As we enter into a new year on our calendars, and reflect on the past year, as well as this new year to follow, we do well to consider just what is central to our existence, and to the world’s existence, and what’s not.
For children, especially toddlers, often they are the center. It is what they want or think they need that counts, and nothing else. And babies necessarily need special care, along with children, to be sure.
All of us enter into the new year with either new or renewed concerns. And we tend to center on the factors, oftentimes people, who are involved in those matters. And naturally we are often trying to figure out just where we fit, or what our response is to be. Or it may be responsibilities we have, which can be in the mix with the concerns. We either don’t know what to do, or we might in panic try to fix everything, or whatever else might go on in how we process and work out things.
In Colossians in particular, but also in Ephesians, we find the center, as far as scripture and the story there, the gospel (good news) puts it. It is no less than Jesus himself, who brings us and the world into the very life of God, the Triune God: Father, Son, and Holy Spirit. It is the case of the new creation breaking into the old, and to actually be completely in place, making all things new when Jesus returns.
The center is not any given mess in the world, in our world or the world at large. It is not the immediate concern we have, nor perhaps something at best hard, that we’re trying to navigate in our life. The center is always and forever, Jesus. Jesus is in the midst of everything, yes in the mess. And also according to scripture, the church is intricately woven into that (see the end of Ephesians 1). And so here’s probably the most important point, so that this post won’t be misunderstood: Jesus is the center, but it is always through the church and the gospel that this is so.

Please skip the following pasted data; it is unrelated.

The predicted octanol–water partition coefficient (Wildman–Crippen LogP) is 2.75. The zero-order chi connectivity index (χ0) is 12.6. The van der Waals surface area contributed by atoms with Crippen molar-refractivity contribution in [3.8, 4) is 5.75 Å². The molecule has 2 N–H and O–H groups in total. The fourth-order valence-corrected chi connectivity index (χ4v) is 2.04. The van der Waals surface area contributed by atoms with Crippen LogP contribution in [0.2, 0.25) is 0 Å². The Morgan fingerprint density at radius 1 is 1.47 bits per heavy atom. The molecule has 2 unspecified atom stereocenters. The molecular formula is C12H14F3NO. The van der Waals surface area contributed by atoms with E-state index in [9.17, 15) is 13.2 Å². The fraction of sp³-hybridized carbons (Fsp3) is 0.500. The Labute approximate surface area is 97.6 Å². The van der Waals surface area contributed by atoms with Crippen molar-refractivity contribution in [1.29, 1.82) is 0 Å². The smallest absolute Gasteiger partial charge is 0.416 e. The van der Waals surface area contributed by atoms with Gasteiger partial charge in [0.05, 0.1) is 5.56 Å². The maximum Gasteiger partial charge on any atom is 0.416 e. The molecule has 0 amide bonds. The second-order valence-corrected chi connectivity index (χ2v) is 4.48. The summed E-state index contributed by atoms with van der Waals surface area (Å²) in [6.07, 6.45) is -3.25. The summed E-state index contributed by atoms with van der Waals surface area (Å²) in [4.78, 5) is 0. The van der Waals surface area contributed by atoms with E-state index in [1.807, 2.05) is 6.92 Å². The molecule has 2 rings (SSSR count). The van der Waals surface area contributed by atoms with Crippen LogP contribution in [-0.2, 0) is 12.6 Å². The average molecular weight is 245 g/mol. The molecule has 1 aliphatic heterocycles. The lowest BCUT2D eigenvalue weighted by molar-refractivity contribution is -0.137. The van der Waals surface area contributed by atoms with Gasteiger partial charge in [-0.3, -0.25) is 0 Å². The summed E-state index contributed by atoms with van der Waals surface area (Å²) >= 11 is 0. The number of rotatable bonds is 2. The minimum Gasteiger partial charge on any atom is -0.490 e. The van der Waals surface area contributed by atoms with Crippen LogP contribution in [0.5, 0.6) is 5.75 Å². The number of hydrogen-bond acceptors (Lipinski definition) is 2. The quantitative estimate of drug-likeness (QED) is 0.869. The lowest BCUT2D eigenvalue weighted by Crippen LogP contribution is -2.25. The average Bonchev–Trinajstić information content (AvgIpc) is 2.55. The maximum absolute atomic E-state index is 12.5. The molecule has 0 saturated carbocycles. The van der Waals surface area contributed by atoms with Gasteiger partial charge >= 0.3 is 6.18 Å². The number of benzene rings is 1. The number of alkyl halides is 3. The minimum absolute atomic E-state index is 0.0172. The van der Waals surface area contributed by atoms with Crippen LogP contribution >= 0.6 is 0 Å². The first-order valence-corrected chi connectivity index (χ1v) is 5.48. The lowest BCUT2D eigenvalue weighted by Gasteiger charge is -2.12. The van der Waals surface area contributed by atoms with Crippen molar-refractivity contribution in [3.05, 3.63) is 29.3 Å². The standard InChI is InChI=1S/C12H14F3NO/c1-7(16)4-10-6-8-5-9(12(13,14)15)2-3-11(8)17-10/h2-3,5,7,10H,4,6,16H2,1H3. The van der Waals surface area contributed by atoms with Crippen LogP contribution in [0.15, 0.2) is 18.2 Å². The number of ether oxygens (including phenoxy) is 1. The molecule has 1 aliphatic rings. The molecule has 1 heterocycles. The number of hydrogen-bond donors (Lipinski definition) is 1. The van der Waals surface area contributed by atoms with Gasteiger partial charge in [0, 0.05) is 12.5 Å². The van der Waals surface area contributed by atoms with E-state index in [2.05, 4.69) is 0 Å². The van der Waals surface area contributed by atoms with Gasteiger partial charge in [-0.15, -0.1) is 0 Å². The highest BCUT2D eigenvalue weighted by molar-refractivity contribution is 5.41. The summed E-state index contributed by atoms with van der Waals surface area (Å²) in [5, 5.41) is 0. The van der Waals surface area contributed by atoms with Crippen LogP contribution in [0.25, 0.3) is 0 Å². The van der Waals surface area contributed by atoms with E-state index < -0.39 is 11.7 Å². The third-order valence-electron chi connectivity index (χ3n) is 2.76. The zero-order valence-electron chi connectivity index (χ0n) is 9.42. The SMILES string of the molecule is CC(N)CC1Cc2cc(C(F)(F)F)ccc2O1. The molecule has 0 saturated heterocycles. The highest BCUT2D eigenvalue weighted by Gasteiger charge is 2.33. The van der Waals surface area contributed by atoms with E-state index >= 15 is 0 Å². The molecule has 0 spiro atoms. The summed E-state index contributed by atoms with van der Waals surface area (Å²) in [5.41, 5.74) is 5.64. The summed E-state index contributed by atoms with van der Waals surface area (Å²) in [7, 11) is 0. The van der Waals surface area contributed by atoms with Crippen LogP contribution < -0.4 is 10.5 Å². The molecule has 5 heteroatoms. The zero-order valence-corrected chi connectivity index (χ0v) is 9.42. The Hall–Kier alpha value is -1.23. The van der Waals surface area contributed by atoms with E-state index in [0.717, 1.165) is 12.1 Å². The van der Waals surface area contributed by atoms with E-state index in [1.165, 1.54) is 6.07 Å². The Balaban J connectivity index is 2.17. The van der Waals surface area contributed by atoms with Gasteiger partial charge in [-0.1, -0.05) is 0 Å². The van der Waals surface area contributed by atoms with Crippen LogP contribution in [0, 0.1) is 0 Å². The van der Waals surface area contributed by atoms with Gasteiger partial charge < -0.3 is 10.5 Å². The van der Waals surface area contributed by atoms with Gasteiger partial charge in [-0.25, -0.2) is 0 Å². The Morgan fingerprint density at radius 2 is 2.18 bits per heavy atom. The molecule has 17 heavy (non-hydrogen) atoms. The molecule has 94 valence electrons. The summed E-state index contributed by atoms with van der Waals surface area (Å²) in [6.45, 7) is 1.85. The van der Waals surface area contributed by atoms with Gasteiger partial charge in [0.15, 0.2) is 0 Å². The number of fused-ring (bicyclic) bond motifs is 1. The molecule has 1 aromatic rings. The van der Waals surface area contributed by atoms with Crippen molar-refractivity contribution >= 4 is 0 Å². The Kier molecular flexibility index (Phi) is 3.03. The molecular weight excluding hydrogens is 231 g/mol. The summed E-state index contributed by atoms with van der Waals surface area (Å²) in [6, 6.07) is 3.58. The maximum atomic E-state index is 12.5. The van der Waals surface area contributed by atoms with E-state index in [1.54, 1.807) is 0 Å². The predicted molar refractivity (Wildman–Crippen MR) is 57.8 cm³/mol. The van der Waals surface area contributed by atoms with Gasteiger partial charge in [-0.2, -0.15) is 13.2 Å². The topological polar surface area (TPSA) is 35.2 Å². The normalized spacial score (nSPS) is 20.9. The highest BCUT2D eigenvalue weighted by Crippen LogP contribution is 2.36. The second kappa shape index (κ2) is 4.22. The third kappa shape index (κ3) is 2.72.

That power is the same as the mighty strength 20 he exerted when he raised Christ from the dead and seated him at his right hand in the heavenly realms, 21 far above all rule and authority, power and dominion, and every name that is invoked, not only in the present age but also in the one to come. 22 And God placed all things under his feet and appointed him to be head over everything for the church,23 which is his body, the fullness of him who fills everything in every way.
That is our only real hope on a personal, family, neighborhood, local, state, national, and international level. Jesus somehow is in the midst of all of this, but always through the church and the gospel. Yes, mystically by the Spirit, but also through his teaching, like the Sermon on the Mount (Matthew 5-7), through his death and resurrection. And though it’s always through the gospel and the church, yet in some sense Jesus is at work in everything. God is sovereign over all, and that sovereignty now is always and forever in and through Jesus. Even though there’s a day coming when the Son turns over the kingdom to the Father so that God might be all in all (1 Corinthians 15). Whatever that means, we can be sure that Jesus will be at the heart, and in the center of it all.
And so I look to the new year, wondering about some things. But not wondering about one thing: just who is at the center of all of this, who is in control even when things seem out of control, chaotic, and maybe heading in a bad direction. Not to ignore the things which are good. It is Jesus himself, who is with us through the good news of God in him. And through us and that, for the world. Jesus being the center.